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Trastuzumab resistance induces EMT to transform HER2+ PTEN to a triple negative breast cancer that requires unique treatment options

Scientific Reports volume 5, Article number: 15821 (2015) | Download Citation


Although trastuzumab is an effective treatment in early stage HER2+ breast cancer the majority of advanced HER2+ breast cancers develop trastuzumab resistance, especially in the 40% of breast cancers with loss of PTEN. However, HER2+ breast cancer patients continue to receive trastuzumab regardless PTEN status and the consequence of therapy in these patients is unknown. We demonstrate that continued use of trastuzumab in HER2+ cells with loss of PTEN induces the epithelial-mesenchymal transition (EMT) and transform HER2+ to a triple negative breast cancer. These transformed cells exhibited mesenchymal morphology and gene expression markers, while parent HER2+ cells showed epithelial morphology and markers. The transformed cells exhibited loss of dependence on ERBB family signaling (such as HER2, HER3, HER4, BTC, HRG, EGF) and reduced estrogen and progesterone receptors. Continued use of trastuzumab in HER2+ PTEN cells increased the frequency of cancer stem cells (CSCs) and metastasis potential. Strikingly, parental HER2+ cells and transformed resistant cells respond to treatment differently. Transformed resistant cells were sensitive to chemical probe (sulforaphane) through inhibition of IL-6/STAT3/NF-κB positive feedback loop whereas parental HER2+ cells did not respond. This data suggests that trastuzumab resistance in HER2+ PTEN breast cancer induces EMT and subtype switching, which requires unique treatment options.


The development of anti-HER2 targeted therapy (trastuzumab) has significantly improved the survival of HER2+ breast cancer patients. However, initial response rates in women with HER2 overexpressing metastatic disease treated with single agent trastuzumab range from only 11.6–34%1,2. Further, the majority of patients given trastuzumab treatment will develop drug resistance within one to two years3,4. Therefore, it is necessary to identify potential mechanisms of trastuzumab resistance and develop alternative therapeutics for trastuzumab-resistant HER2+ breast cancers.

Previous studies have revealed compensatory signaling mechanisms responsible for the drug resistance of HER2+ breast cancer, including: inactivation of PTEN tumor suppressor; antigen masking on HER2 epitope by MUC4; enhanced signaling through other ERBB family receptors; cross-talk of HER2 with IGF-1R; and mutational activation of downstream signaling through PI3-K/AKT pathway5,6,7,8,9. Inactivation of the PTEN tumor suppressor, found in ~40% of patients with HER2 overexpression, has been demonstrated to induce drug resistance in tumor xenografts and correlate with trastuzumab resistance in patients10. In addition, inactivation of PTEN has been shown to be a crucial factor inducing epithelial to mesenchymal transition (EMT) in breast, colon, nasopharyngeal, and prostate cancers11,12,13,14. Furthermore, recent evidence suggests that EMT may activate diverse alternative survival pathways or actually transform the molecular subtype of the malignancy in castration/enzalutamide resistant prostate cancer, RAF inhibitor resistant melanoma, and EGFR inhibitor resistant lung cancer15,16,17,18.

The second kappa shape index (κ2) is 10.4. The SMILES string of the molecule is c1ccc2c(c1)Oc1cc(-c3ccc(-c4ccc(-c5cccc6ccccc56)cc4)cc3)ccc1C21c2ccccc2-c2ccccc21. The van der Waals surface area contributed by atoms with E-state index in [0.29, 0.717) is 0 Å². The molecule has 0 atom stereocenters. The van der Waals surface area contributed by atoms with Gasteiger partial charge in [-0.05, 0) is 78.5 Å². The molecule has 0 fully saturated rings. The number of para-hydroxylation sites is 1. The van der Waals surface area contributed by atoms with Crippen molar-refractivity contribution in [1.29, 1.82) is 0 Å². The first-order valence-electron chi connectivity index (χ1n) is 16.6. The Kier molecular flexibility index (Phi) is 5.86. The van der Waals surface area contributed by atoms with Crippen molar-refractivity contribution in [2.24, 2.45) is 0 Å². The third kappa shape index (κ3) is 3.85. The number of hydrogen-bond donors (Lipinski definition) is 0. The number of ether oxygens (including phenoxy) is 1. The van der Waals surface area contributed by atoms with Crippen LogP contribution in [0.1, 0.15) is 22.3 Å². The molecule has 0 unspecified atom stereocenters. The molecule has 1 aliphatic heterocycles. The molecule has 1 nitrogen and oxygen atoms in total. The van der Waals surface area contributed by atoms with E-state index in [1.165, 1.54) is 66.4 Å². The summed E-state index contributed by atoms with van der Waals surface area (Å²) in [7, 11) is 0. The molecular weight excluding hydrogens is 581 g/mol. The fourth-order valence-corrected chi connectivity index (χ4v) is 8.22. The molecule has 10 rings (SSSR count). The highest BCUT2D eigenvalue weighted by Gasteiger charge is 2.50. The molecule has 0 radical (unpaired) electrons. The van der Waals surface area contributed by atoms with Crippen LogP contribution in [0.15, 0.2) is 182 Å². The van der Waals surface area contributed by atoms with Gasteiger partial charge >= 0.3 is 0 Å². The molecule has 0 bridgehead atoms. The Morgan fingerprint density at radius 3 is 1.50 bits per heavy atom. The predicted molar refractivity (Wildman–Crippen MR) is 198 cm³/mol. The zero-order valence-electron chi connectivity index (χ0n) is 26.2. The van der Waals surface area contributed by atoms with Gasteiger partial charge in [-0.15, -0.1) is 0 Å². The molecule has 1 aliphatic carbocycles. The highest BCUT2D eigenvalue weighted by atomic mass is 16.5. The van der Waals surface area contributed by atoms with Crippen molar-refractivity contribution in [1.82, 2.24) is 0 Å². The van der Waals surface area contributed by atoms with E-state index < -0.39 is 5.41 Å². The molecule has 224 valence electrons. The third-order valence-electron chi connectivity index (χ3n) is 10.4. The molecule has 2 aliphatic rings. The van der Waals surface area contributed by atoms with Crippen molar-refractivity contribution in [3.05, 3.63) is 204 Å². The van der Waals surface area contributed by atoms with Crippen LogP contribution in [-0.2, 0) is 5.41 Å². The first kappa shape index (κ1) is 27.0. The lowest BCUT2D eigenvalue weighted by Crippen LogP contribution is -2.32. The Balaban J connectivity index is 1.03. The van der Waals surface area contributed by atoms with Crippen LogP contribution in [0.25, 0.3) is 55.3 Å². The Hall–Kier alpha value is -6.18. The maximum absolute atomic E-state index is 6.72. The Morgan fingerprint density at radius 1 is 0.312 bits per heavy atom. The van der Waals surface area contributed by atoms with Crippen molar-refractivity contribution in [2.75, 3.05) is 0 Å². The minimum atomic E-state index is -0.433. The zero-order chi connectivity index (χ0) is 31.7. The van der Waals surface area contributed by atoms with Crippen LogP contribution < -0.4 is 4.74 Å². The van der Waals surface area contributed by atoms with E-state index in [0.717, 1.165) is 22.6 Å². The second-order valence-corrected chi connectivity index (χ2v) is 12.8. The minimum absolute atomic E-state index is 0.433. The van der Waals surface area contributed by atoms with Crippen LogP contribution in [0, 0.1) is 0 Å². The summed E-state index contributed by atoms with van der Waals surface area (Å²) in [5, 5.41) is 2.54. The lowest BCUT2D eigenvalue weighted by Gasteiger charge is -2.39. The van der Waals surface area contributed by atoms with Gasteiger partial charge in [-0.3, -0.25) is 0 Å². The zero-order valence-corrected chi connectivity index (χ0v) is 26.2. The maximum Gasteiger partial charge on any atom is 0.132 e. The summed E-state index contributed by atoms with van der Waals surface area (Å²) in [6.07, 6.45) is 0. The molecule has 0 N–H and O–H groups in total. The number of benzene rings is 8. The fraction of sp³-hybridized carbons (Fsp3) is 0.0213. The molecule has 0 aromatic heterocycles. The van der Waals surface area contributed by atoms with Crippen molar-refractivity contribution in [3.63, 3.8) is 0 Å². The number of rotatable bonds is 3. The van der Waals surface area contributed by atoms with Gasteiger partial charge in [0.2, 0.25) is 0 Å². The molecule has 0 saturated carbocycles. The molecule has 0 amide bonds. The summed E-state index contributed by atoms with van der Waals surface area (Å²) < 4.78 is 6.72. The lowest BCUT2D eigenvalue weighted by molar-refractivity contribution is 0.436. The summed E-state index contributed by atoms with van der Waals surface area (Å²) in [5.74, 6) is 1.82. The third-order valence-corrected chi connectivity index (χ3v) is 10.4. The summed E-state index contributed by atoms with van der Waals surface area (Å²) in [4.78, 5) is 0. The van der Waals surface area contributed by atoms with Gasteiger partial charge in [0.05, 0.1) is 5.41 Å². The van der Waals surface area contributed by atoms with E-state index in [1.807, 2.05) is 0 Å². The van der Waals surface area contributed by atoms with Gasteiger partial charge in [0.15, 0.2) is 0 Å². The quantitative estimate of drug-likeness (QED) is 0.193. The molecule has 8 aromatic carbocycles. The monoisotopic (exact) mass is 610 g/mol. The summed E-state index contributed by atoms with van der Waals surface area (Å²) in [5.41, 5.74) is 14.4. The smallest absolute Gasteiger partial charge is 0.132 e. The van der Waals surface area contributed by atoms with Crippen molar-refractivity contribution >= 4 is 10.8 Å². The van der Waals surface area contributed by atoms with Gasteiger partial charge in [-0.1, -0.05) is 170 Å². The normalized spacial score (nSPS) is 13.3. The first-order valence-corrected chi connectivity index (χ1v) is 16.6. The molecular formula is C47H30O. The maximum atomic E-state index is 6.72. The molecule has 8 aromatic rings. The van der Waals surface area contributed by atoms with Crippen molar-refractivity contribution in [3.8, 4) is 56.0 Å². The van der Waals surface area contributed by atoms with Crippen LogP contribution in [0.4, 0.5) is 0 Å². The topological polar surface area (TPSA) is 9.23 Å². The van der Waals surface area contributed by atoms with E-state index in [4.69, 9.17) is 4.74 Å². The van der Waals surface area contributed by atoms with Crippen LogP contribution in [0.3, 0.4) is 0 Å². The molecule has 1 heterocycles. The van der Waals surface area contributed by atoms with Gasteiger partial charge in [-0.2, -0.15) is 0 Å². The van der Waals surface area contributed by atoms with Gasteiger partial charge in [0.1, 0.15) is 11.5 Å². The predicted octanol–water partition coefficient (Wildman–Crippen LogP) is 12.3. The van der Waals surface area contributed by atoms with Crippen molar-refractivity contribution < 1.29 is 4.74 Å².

Korkaya et al. previously reported that drug resistance in HER2 overexpressing cell lines with PTEN deletion by long term culture with trastuzumab (LTT) induces characteristics of the EMT and expands the breast cancer stem cell (BCSC) population19. This induction of EMT and expansion of cancer stem cells is proposed to occur through activation of an IL-6/NF-κB positive feedback loop. Interestingly, several studies have demonstrated that inflammatory cytokines such as IL-6 are upregulated in triple negative breast cancers (TNBC) and correlated with poor patient prognosis20,21,22,23.

Regardless of PTEN status, HER2+ patients continue to be given trastuzumab in current clinical practice. However, the clinical consequence for the continued use of trastuzumab in HER2+ PTEN breast cancer is unknown, especially after resistance is developed. In this study, we report that continued use of trastuzumab to induce resistance in PTEN deficient HER2+ breast cancer results in the epithelial to mesenchymal transition (EMT), as evident by reduced expression of epithelial markers and increased mesenchymal makers. Following EMT, trastuzumab resistant PTEN deficient breast cancer cells transform HER2+ cells to a more aggressive TNBC phenotype with reduction in HER2, estrogen, and progesterone receptor expression while increasing proliferation. Furthermore, these transformed trastuzumab resistant cells exhibit increased BCSC populations and rate of metastasis. Strikingly, the parental HER2+ cells and transformed resistant cells respond to treatment uniquely, where transformed resistant cells were sensitive to chemical probe (sulforaphane) through inhibition of IL-6/STAT3/NF-κB positive feedback loop and parental HER2+ cells failed to respond to sulforaphane. Sulforaphane selectively eliminated both BCSCs and bulk PTEN deficient, trastuzumab-resistant, breast cancer proliferation. These results suggest that continued use of trastuzumab in HER2+ breast cancer with loss of PTEN function induces EMT, and consequent transforms molecular subtype from HER2+ to triple negative, which requires unique treatment options to improve patient survival.